AfroTech Fest 2018: Part 2

Cultural Diversity

Created on: April 11, 2018

Updated on: April 11, 2018

On Day 2, I was the first person to arrive, and after registration we all attended the keynote / main speech by Ade.


Responsible Disruption

Her keynote was about responsible disruption and she defined what responsible disruption is.

If you are unaware about it, responsible disruption looks at how social aspects and various cultural aspects were not factored in to the web development services and products that exist on the internet today. 

For example, there was a hand soap dispensing product that “forgot” to include brown skinned people. This resulted in a product that did not dispense soap to us. Meanwhile, there are social media companies that choose to ignore the polarising effects of their applications within a social context.

For example, Facebook chose to ignore the fact that their applications created echo chambers or silos and this means that people don’t listen to alternative opinions and this means that they become evaluative – phobic. This has a polarising influence on the media today. 

This was a fascinating talk and I really enjoyed the multi-dimensional and multi-disciplinary faculties to creating web development services and other products today. One of the sad things about this is that there are a lot of companies and organisations that still refuse to engage people from other disciplines in their work. I strongly suspect that this is a deliberate act. It is my view that if these organisations were diverse from inception they wouldn’t have created the polarised world we have right now. Who knows this was probably their intention……

Democratising Venture Capital

The next seminar I attended was mind-blowing. It was called Democratising venture capital by Paris Petgrave. Paris was an energetic speaker and she was very passionate about the fact that the top 1% hold the majority of the assets in the UK today and the rest of us need to club together and network together to grow our businesses. We need to create a safe web development services incubator type environment and grow our assets instead of being consumers of them.


Lightning Talks

The next few hours consisted of a series of lightning talks and these talks were more personalised in nature and one that caught my eye was Dawn Duhaney’s experiences working within the Civil Service. She spoke about the time it takes to get projects off the ground and how they tackle the problems involved in sharing data across the different departments within central government.


Social media and toxicity

The next talk I attended was hosted by a friend of mine called Erin. She spoke about how social media can be very fractious. And how can we move on from the toxic environments that have been created within social media today. One of the controlling aspects of social media is how centralised it is.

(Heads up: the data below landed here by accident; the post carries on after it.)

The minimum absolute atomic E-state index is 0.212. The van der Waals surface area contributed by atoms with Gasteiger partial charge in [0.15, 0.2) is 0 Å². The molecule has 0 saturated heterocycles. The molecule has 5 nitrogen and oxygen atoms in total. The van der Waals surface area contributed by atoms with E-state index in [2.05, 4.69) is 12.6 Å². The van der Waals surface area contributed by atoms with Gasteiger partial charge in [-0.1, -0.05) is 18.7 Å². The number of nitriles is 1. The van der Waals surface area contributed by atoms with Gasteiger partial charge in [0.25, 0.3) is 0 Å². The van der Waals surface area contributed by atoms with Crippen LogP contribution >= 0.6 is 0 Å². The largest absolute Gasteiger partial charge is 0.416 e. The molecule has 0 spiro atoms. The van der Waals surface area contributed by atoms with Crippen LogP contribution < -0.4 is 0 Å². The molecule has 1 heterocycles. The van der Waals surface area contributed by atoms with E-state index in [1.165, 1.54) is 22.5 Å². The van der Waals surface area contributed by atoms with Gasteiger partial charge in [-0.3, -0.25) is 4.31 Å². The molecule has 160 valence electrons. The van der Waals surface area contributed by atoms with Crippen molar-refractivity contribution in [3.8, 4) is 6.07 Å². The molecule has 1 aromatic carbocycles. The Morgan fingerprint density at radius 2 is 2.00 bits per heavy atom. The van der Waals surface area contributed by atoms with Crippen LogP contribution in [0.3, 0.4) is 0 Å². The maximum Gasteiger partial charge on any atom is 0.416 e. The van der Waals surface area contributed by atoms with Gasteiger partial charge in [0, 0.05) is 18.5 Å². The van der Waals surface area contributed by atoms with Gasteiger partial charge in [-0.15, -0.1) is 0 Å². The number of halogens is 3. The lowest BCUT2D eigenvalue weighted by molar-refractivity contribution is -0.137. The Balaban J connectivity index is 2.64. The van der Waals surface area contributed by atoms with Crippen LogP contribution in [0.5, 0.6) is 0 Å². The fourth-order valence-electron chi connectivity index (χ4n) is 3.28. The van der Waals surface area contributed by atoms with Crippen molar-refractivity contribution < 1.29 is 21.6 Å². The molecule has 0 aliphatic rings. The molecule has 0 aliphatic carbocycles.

Erin spoke about the new upcoming social media networks that are decentralised to create more useful and coherent communication that benefits everyone.

Artificial Intelligence

The next section was a series of workshops, one of which was titled the good and evils of machine learning. This consisted of a panel of 5 people who worked within the artificial intelligence arena.

It was interesting to learn about how rulesets or algorithms as you would call them. These rulesets tend to be created without context and this creates a series of problems when they are used in the real world.

For example, it was reported last year that insurance companies have been actively discriminating against insurance applicants with foreign sounding names. This has resulted in higher premiums charged.

There was a real buzz in this group and the questions were mind blowing. Notably there were two questions that were asked by us that were startling to say the least. One of which was “Have you built an artificially intelligent application from the ground up?

The panellists couldn’t answer this question because most of them hadn’t done so. This wasn’t a bad thing per se, I suspect that there aren’t many people out there who have.

The second question was asked by a friend of mine called Bybreen Samuels. “I am a multi-disciplined person, I have worked in the not for profit sector fund raising, I have experience in the legal sector and I am an astrologer and a playwright. Why are these multi-disciplined tech roles not offered to people like me?

It was interesting to see that a few people on the panel found the questions extremely challenging to the extent that some couldn’t answer the questions in full. This clearly demonstrated that the calibre of the attendees was extremely high. Here in lies the problem why we as highly skilled professionals have been effectively shut out of the job market?

Afrotech fest was an amazing showcase of talent from our community, it was a fantastic start to the year and value the talent and expertise and the tremendous networking opportunities that were created. This really was a tech event that shouldn’t be missed and I am looking forward to attending Afrotechfest 2019.

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